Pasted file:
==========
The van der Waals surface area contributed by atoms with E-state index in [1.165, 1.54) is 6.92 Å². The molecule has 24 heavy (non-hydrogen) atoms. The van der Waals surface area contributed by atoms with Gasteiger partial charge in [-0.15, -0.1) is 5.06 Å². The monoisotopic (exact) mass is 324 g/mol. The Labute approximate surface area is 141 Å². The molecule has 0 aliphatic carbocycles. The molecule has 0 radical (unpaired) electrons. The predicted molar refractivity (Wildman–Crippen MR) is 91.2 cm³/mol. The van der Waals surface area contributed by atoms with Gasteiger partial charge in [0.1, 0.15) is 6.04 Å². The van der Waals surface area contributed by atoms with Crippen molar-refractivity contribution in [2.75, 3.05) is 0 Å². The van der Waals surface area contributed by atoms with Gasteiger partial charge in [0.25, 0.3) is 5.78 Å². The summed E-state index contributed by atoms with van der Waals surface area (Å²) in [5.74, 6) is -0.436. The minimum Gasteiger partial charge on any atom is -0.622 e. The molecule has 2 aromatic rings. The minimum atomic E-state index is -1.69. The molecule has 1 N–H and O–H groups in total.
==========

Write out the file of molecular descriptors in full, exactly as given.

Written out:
The van der Waals surface area contributed by atoms with E-state index in [1.165, 1.54) is 6.92 Å². The molecule has 24 heavy (non-hydrogen) atoms. The van der Waals surface area contributed by atoms with Gasteiger partial charge in [-0.15, -0.1) is 5.06 Å². The monoisotopic (exact) mass is 324 g/mol. The Labute approximate surface area is 141 Å². The molecule has 0 aliphatic carbocycles. The molecule has 0 radical (unpaired) electrons. The predicted molar refractivity (Wildman–Crippen MR) is 91.2 cm³/mol. The van der Waals surface area contributed by atoms with Gasteiger partial charge in [0.1, 0.15) is 6.04 Å². The van der Waals surface area contributed by atoms with Crippen molar-refractivity contribution in [2.75, 3.05) is 0 Å². The van der Waals surface area contributed by atoms with Gasteiger partial charge in [0.25, 0.3) is 5.78 Å². The summed E-state index contributed by atoms with van der Waals surface area (Å²) in [5.74, 6) is -0.436. The minimum Gasteiger partial charge on any atom is -0.622 e. The molecule has 2 aromatic rings. The minimum atomic E-state index is -1.69. The molecule has 1 N–H and O–H groups in total.